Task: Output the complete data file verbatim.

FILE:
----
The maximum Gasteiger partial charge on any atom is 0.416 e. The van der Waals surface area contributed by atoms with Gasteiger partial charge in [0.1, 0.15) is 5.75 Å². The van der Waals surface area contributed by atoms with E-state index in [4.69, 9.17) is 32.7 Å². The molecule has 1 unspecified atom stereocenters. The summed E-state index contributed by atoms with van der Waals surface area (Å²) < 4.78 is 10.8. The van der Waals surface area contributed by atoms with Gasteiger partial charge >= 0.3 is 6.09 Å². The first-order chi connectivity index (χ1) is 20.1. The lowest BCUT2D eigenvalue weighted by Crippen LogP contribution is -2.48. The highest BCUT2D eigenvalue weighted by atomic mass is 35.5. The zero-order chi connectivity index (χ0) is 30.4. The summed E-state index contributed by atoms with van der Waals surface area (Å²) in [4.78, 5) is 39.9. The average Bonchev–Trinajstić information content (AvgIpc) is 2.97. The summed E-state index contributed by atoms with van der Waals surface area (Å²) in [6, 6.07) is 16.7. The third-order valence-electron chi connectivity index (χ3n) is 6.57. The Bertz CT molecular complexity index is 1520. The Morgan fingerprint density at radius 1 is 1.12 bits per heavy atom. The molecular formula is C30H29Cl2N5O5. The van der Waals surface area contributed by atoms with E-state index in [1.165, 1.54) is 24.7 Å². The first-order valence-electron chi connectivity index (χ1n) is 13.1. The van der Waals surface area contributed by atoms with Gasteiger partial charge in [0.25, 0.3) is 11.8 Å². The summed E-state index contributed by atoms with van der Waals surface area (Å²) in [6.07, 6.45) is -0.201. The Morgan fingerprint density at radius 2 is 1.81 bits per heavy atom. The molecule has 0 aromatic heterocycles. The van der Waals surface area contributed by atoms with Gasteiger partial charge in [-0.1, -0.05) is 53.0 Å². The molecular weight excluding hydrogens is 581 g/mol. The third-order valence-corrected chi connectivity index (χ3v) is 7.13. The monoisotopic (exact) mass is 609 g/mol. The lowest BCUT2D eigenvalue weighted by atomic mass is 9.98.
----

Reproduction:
The maximum Gasteiger partial charge on any atom is 0.416 e. The van der Waals surface area contributed by atoms with Gasteiger partial charge in [0.1, 0.15) is 5.75 Å². The van der Waals surface area contributed by atoms with E-state index in [4.69, 9.17) is 32.7 Å². The molecule has 1 unspecified atom stereocenters. The summed E-state index contributed by atoms with van der Waals surface area (Å²) < 4.78 is 10.8. The van der Waals surface area contributed by atoms with Gasteiger partial charge >= 0.3 is 6.09 Å². The first-order chi connectivity index (χ1) is 20.1. The lowest BCUT2D eigenvalue weighted by Crippen LogP contribution is -2.48. The highest BCUT2D eigenvalue weighted by atomic mass is 35.5. The zero-order chi connectivity index (χ0) is 30.4. The summed E-state index contributed by atoms with van der Waals surface area (Å²) in [4.78, 5) is 39.9. The average Bonchev–Trinajstić information content (AvgIpc) is 2.97. The summed E-state index contributed by atoms with van der Waals surface area (Å²) in [6, 6.07) is 16.7. The third-order valence-electron chi connectivity index (χ3n) is 6.57. The Bertz CT molecular complexity index is 1520. The Morgan fingerprint density at radius 1 is 1.12 bits per heavy atom. The molecular formula is C30H29Cl2N5O5. The van der Waals surface area contributed by atoms with E-state index in [1.165, 1.54) is 24.7 Å². The first-order valence-electron chi connectivity index (χ1n) is 13.1. The van der Waals surface area contributed by atoms with Gasteiger partial charge in [0.25, 0.3) is 11.8 Å². The summed E-state index contributed by atoms with van der Waals surface area (Å²) in [6.07, 6.45) is -0.201. The Morgan fingerprint density at radius 2 is 1.81 bits per heavy atom. The molecule has 0 aromatic heterocycles. The van der Waals surface area contributed by atoms with Gasteiger partial charge in [-0.1, -0.05) is 53.0 Å². The molecular weight excluding hydrogens is 581 g/mol. The third-order valence-corrected chi connectivity index (χ3v) is 7.13. The monoisotopic (exact) mass is 609 g/mol. The lowest BCUT2D eigenvalue weighted by atomic mass is 9.98.